Black Snake

 

A black snake, standing on its tail, is seen carved or painted next to the door posts of many Yezidi shrines.

                                        

 

The best known Black Snake image can be found in the holy valley of Lalish, the place of Yezidi pilgrimages, often referred to as the Yezidi Mecca. One of the most famous details of the of the Shrine of Sheikh Adi (or Central Shrine), containing the tomb of Sheikh Adi (the most important holy personage of Yezidi sacred history, believed to be an earthly incarnation of the Peacock Angle) and other angels incarnated as Yezidis religious leaders, is the immense carved image of snake standing erect on its tail, blackened by coal from the holy lamps, right next to the door.

 

                                        

 

In the first part of the 19th c. there were other images carved into the Shrine’s wall next to the Snake. Layard writes: On the wall near the doorway are rudely carved a lion, a snake, a hatchet, a man, and a comb. The snake, painted black, is particularly conspicuous. Although it might be suspected that these figures were emblematical, I could obtain no other explanation from Sheikh Nasr, than that they had been cut by the Christian mason who repaired the tomb some years ago, as ornaments suggested by his mere fancy. However, Sheikh Adi’s Shrine was later destroyed by the Ottoman army and then rebuilt again. Today the figures of the man and the lion cannot be seen, though there is a shrine in the village of Khanke decorated with the images of two lions.)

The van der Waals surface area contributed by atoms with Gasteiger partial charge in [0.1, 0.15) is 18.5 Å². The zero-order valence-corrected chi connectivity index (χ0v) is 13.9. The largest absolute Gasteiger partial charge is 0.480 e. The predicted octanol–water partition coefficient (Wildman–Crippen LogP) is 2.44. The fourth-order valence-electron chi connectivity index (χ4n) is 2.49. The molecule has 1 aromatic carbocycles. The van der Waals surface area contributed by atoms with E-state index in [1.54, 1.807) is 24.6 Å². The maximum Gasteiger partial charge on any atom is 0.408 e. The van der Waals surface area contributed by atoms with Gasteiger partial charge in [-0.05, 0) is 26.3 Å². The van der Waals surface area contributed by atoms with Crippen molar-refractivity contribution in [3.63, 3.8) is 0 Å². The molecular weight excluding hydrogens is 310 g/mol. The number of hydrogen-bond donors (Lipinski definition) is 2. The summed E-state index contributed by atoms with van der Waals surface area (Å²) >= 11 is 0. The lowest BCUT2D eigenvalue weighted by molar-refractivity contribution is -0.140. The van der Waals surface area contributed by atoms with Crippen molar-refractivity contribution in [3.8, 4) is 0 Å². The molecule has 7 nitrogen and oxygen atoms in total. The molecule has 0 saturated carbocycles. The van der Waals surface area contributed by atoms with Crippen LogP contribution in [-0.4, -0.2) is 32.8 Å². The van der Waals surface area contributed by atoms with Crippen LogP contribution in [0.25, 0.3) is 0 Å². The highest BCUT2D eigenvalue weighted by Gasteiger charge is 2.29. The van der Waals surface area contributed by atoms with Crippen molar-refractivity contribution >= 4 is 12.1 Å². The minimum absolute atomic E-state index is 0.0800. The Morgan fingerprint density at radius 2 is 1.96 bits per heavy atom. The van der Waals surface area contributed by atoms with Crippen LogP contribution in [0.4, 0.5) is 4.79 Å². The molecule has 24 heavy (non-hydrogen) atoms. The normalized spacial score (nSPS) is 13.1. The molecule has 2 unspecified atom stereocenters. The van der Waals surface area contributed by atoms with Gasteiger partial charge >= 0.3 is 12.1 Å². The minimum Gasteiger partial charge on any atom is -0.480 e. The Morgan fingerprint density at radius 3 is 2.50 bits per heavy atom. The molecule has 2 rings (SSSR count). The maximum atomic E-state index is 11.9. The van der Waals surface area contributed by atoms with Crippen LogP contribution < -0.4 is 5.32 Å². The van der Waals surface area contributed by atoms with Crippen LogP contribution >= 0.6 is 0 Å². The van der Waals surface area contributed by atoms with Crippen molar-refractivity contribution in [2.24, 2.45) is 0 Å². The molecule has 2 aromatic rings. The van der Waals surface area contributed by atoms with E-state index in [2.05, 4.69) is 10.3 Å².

Though today it would be impossible to decipher the exact symbolism of the black snake in Yezidi mythology, the snake appears to be an ancient sacred symbol in the region. Existing Yezidi myths on the role of the black snake are probably “secondary,” trying to explain an old symbol in a more recent mythological setting. According to Yezidi mythology it was a black snake that saved Noah and his precious cargo from drowning in the waters of the Flood, when his ark foundered on the peak of Mount Judi and started to leak. A black snake coiled itself over the hole thus securing the survival of human and animal kind. Another legend tells of how the tribe of the Haweris, when they set off to become Muslims, were driven back home by Sheikh Mend, who turned himself into a black snake and met them on the road in this guise. The sheikh family of Sheikh Mend, that is his descendants, are believed to be blessed with power over snakes. Not only do snakes not bite them, but they can cure the snakebites of others. While snakes of other colour enjoy no special reverence, there is a religious injunction against causing harm to black snakes.

 

                                    

 



Content:

 

The Yezidis of Iraq

 

           Introduction

           The Sanjak of the Peacock Angel

           The Black Snake

           Nishans (Signs)

           Ritual Items of Clothing

           Places of Pilgrimage

 

The Yezidis of Armenia

Selected Bibliography on the Yezidis